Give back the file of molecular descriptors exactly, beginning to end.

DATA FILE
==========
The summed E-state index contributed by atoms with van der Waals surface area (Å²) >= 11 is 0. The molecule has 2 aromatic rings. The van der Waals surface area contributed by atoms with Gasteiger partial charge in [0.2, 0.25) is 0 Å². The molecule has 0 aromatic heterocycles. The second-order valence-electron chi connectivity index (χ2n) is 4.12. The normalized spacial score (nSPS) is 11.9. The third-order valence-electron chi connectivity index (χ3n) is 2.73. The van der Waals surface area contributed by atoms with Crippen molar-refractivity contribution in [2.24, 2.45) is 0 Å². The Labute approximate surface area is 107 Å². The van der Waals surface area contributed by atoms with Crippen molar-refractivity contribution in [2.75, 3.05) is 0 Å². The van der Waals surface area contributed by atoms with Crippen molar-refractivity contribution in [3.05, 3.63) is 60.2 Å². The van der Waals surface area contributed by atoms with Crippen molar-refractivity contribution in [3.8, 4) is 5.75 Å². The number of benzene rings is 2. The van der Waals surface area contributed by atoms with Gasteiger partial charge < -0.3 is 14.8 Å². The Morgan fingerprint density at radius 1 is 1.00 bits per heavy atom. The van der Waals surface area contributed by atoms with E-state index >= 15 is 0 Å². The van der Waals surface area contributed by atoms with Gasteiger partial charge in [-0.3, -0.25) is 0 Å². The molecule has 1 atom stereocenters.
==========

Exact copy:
The summed E-state index contributed by atoms with van der Waals surface area (Å²) >= 11 is 0. The molecule has 2 aromatic rings. The van der Waals surface area contributed by atoms with Gasteiger partial charge in [0.2, 0.25) is 0 Å². The molecule has 0 aromatic heterocycles. The second-order valence-electron chi connectivity index (χ2n) is 4.12. The normalized spacial score (nSPS) is 11.9. The third-order valence-electron chi connectivity index (χ3n) is 2.73. The van der Waals surface area contributed by atoms with Crippen molar-refractivity contribution in [2.24, 2.45) is 0 Å². The Labute approximate surface area is 107 Å². The van der Waals surface area contributed by atoms with Crippen molar-refractivity contribution in [2.75, 3.05) is 0 Å². The van der Waals surface area contributed by atoms with Crippen molar-refractivity contribution in [3.05, 3.63) is 60.2 Å². The van der Waals surface area contributed by atoms with Crippen molar-refractivity contribution in [3.8, 4) is 5.75 Å². The number of benzene rings is 2. The van der Waals surface area contributed by atoms with Gasteiger partial charge < -0.3 is 14.8 Å². The Morgan fingerprint density at radius 1 is 1.00 bits per heavy atom. The van der Waals surface area contributed by atoms with E-state index >= 15 is 0 Å². The van der Waals surface area contributed by atoms with Gasteiger partial charge in [-0.3, -0.25) is 0 Å². The molecule has 1 atom stereocenters.